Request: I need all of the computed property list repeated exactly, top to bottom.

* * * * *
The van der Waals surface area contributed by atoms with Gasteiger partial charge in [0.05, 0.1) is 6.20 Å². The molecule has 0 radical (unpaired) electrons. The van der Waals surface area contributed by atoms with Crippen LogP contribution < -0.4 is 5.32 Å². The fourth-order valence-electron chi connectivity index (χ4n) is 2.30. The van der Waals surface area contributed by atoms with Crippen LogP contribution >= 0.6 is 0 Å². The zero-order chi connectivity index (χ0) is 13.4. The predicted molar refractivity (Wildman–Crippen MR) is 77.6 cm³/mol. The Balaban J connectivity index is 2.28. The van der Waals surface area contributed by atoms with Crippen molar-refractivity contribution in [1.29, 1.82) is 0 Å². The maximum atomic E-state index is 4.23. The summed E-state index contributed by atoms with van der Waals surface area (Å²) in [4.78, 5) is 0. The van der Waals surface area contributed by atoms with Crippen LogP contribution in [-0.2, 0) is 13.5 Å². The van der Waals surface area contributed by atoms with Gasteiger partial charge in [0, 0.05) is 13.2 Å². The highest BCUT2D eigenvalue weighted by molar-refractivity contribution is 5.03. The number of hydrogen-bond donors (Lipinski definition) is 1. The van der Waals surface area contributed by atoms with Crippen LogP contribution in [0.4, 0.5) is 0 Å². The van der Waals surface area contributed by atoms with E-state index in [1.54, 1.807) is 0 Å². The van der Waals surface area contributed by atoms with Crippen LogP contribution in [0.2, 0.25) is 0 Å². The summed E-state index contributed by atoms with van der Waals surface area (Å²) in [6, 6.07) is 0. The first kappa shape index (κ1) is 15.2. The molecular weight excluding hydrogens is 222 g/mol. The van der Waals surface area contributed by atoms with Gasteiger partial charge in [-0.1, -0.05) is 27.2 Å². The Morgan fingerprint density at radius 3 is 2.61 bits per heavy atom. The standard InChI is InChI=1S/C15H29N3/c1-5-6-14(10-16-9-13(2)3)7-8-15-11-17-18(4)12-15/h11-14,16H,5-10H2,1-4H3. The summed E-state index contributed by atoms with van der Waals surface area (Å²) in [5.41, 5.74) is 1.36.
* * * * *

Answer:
The van der Waals surface area contributed by atoms with Gasteiger partial charge in [0.05, 0.1) is 6.20 Å². The molecule has 0 radical (unpaired) electrons. The van der Waals surface area contributed by atoms with Crippen LogP contribution < -0.4 is 5.32 Å². The fourth-order valence-electron chi connectivity index (χ4n) is 2.30. The van der Waals surface area contributed by atoms with Crippen LogP contribution >= 0.6 is 0 Å². The zero-order chi connectivity index (χ0) is 13.4. The predicted molar refractivity (Wildman–Crippen MR) is 77.6 cm³/mol. The Balaban J connectivity index is 2.28. The van der Waals surface area contributed by atoms with Crippen molar-refractivity contribution in [1.29, 1.82) is 0 Å². The maximum atomic E-state index is 4.23. The summed E-state index contributed by atoms with van der Waals surface area (Å²) in [4.78, 5) is 0. The van der Waals surface area contributed by atoms with Crippen LogP contribution in [-0.2, 0) is 13.5 Å². The van der Waals surface area contributed by atoms with Gasteiger partial charge in [0, 0.05) is 13.2 Å². The highest BCUT2D eigenvalue weighted by molar-refractivity contribution is 5.03. The number of hydrogen-bond donors (Lipinski definition) is 1. The van der Waals surface area contributed by atoms with Crippen LogP contribution in [0.4, 0.5) is 0 Å². The van der Waals surface area contributed by atoms with E-state index in [1.54, 1.807) is 0 Å². The van der Waals surface area contributed by atoms with Crippen LogP contribution in [0.2, 0.25) is 0 Å². The summed E-state index contributed by atoms with van der Waals surface area (Å²) in [6, 6.07) is 0. The first kappa shape index (κ1) is 15.2. The molecular weight excluding hydrogens is 222 g/mol. The van der Waals surface area contributed by atoms with Gasteiger partial charge in [-0.1, -0.05) is 27.2 Å². The Morgan fingerprint density at radius 3 is 2.61 bits per heavy atom. The standard InChI is InChI=1S/C15H29N3/c1-5-6-14(10-16-9-13(2)3)7-8-15-11-17-18(4)12-15/h11-14,16H,5-10H2,1-4H3. The summed E-state index contributed by atoms with van der Waals surface area (Å²) in [5.41, 5.74) is 1.36.